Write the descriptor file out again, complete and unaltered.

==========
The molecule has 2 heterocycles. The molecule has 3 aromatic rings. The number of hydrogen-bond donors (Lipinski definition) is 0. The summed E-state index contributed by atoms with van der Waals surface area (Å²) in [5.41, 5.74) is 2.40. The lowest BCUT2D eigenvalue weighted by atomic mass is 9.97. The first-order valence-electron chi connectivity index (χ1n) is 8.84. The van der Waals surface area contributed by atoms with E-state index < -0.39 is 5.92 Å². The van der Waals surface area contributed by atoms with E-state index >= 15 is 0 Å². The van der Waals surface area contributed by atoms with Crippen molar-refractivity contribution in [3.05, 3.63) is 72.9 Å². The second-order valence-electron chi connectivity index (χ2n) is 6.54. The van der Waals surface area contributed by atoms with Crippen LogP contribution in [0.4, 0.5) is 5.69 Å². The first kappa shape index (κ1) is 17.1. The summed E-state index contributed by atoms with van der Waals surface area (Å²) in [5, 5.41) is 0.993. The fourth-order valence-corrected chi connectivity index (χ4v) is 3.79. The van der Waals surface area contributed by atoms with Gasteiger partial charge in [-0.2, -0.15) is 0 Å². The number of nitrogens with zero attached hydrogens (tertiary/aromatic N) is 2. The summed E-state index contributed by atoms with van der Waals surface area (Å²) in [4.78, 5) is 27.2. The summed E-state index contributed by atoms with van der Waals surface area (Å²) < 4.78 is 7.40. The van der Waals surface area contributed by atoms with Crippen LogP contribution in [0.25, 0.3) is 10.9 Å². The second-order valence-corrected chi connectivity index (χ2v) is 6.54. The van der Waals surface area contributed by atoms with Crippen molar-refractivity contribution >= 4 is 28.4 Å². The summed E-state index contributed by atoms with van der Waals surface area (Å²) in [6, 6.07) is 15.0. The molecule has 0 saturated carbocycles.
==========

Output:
The molecule has 2 heterocycles. The molecule has 3 aromatic rings. The number of hydrogen-bond donors (Lipinski definition) is 0. The summed E-state index contributed by atoms with van der Waals surface area (Å²) in [5.41, 5.74) is 2.40. The lowest BCUT2D eigenvalue weighted by atomic mass is 9.97. The first-order valence-electron chi connectivity index (χ1n) is 8.84. The van der Waals surface area contributed by atoms with E-state index < -0.39 is 5.92 Å². The van der Waals surface area contributed by atoms with E-state index >= 15 is 0 Å². The van der Waals surface area contributed by atoms with Crippen molar-refractivity contribution in [3.05, 3.63) is 72.9 Å². The second-order valence-electron chi connectivity index (χ2n) is 6.54. The van der Waals surface area contributed by atoms with Crippen LogP contribution in [0.4, 0.5) is 5.69 Å². The first kappa shape index (κ1) is 17.1. The summed E-state index contributed by atoms with van der Waals surface area (Å²) in [5, 5.41) is 0.993. The fourth-order valence-corrected chi connectivity index (χ4v) is 3.79. The van der Waals surface area contributed by atoms with Gasteiger partial charge in [-0.2, -0.15) is 0 Å². The number of nitrogens with zero attached hydrogens (tertiary/aromatic N) is 2. The summed E-state index contributed by atoms with van der Waals surface area (Å²) in [4.78, 5) is 27.2. The summed E-state index contributed by atoms with van der Waals surface area (Å²) < 4.78 is 7.40. The van der Waals surface area contributed by atoms with Crippen LogP contribution in [0.25, 0.3) is 10.9 Å². The second-order valence-corrected chi connectivity index (χ2v) is 6.54. The van der Waals surface area contributed by atoms with Crippen molar-refractivity contribution >= 4 is 28.4 Å². The summed E-state index contributed by atoms with van der Waals surface area (Å²) in [6, 6.07) is 15.0. The molecule has 0 saturated carbocycles.